HARRISBURG, Pa (WHTM) — When Pennsylvania voters enter the booth on Tuesday, they’ll be voting for both a presidential candidate and selecting a group of delegates.
The processes for how each party selects delegates differs. On a Democratic ballot, delegate candidate names are accompanied by the name of the presidential candidate they support, either Hillary Clinton or Bernie Sanders. Depending on the congressional district in which you live, there will be different instructions for how many delegates you can select. The delegate candidates are also categorized by gender, and voters will be instructed to vote only for a certain number of men and a certain number of women. If a delegate candidate wins the popular vote in their district, they will attend the Democratic National Convention and cast their vote for the candidate to which they pledged during the primary. In all, 210 Democratic delegates are up for grabs in Pennsylvania. 62 are appointed by the party, and will be awarded proportionally to candidates who win at least 15% of the statewide vote. 21 super delegates are unbound, and can vote for any candidate they please at the national convention. The remaining pledged delegates are chosen by the voters at the primary, as described.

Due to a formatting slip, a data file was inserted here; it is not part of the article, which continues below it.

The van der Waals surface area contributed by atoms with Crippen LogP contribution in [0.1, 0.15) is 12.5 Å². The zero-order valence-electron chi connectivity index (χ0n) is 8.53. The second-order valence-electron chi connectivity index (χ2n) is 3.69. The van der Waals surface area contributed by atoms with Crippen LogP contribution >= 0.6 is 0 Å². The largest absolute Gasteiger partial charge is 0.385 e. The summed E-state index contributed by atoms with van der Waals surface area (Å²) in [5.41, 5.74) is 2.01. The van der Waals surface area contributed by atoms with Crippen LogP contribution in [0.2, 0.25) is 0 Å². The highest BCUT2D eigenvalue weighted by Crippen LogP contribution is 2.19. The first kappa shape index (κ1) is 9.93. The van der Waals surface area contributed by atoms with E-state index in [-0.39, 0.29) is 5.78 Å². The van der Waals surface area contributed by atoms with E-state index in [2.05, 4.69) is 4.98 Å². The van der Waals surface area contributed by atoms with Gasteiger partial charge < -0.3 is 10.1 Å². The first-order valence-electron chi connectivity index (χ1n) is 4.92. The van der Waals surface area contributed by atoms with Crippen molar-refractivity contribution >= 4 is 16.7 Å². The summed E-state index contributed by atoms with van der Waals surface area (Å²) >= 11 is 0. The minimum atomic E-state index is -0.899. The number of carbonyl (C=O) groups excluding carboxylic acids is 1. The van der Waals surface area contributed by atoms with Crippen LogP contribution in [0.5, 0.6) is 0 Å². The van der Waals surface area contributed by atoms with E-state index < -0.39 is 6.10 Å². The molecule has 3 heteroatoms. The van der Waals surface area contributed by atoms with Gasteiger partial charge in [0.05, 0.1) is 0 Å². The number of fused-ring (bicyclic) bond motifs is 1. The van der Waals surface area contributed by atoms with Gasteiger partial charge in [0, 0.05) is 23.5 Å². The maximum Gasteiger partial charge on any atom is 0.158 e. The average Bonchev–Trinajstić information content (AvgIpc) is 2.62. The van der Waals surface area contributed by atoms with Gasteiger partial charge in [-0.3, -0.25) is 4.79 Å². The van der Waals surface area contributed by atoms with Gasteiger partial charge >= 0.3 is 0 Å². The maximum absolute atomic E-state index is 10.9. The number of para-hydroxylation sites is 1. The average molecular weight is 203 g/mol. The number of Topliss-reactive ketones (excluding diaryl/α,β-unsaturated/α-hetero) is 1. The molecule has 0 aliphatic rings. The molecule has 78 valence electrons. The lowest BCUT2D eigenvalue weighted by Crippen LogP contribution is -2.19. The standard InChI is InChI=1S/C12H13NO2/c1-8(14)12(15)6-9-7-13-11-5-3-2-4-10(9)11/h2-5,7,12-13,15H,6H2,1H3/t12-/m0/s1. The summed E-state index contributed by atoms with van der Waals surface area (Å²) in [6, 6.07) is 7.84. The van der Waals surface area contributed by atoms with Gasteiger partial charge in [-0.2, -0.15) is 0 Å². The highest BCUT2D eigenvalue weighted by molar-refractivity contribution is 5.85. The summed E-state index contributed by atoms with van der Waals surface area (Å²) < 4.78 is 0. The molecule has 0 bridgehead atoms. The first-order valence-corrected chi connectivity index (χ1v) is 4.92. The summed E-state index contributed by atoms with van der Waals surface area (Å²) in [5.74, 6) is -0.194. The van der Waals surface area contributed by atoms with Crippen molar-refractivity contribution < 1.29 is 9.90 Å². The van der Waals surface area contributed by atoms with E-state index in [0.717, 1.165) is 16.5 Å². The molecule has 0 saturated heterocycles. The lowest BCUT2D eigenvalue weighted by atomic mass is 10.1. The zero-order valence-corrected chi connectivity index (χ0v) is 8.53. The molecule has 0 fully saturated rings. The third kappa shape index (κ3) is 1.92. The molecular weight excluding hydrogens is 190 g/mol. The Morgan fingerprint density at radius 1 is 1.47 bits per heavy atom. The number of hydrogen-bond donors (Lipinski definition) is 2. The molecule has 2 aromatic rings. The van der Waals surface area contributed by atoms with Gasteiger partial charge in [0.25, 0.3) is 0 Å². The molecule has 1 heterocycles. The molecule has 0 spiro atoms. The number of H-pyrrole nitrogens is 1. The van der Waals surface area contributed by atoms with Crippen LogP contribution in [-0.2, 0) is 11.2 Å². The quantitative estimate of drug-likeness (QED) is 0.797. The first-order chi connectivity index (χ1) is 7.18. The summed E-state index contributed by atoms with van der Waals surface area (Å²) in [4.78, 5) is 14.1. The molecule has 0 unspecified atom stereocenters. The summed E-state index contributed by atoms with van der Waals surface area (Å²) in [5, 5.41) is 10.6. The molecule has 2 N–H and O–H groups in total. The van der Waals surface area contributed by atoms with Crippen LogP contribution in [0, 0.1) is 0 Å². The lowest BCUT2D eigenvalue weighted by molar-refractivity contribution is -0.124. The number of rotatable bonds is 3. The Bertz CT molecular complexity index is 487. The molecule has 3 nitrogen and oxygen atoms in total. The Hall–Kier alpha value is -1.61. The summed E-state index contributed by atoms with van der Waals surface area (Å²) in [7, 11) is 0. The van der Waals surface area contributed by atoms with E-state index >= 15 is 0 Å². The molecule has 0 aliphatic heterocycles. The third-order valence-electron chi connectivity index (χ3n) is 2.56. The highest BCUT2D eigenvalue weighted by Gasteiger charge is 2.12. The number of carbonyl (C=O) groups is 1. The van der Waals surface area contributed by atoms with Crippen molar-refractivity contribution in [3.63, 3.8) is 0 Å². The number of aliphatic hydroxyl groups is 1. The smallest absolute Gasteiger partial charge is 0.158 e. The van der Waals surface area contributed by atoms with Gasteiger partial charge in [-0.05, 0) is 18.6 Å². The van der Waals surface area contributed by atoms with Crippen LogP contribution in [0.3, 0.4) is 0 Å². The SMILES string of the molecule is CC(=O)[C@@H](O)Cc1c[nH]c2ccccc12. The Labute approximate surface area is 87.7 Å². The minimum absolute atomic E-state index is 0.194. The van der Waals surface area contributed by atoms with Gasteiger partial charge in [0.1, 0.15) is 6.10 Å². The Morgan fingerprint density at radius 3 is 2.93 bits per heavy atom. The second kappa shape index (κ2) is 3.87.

On the Republican ballot, voters will select both a presidential candidate and a number of delegates. Unlike Democrats, the Republican delegate candidates do not list which candidate they support. Three delegates will be elected from each of Pennsylvania’s 18 congressional districts.
All elected Republican delegates are unbound, and can vote for any candidate at their party’s national convention. However, many delegates say they will simply vote for the candidate that wins the popular vote in their congressional district, or they have announced publicly which candidate they intend to support on the first ballot and beyond, if necessary. Of the 71 total Republican delegates that will eventually be awarded, only 17 will be won in the primary. Those 17 are appointed by the state party, and are bound to vote for the winner of the state’s popular vote on the first ballot at the national convention.
Both the Donald Trump and Ted Cruz campaigns have released the names of delegates that have pledged to support them in each of Pennsylvania’s 18 congressional districts. There are no known Pennsylvania delegate candidates pledged to John Kasich.
On the Web: List of Delegates Running in Pa. Primary 2016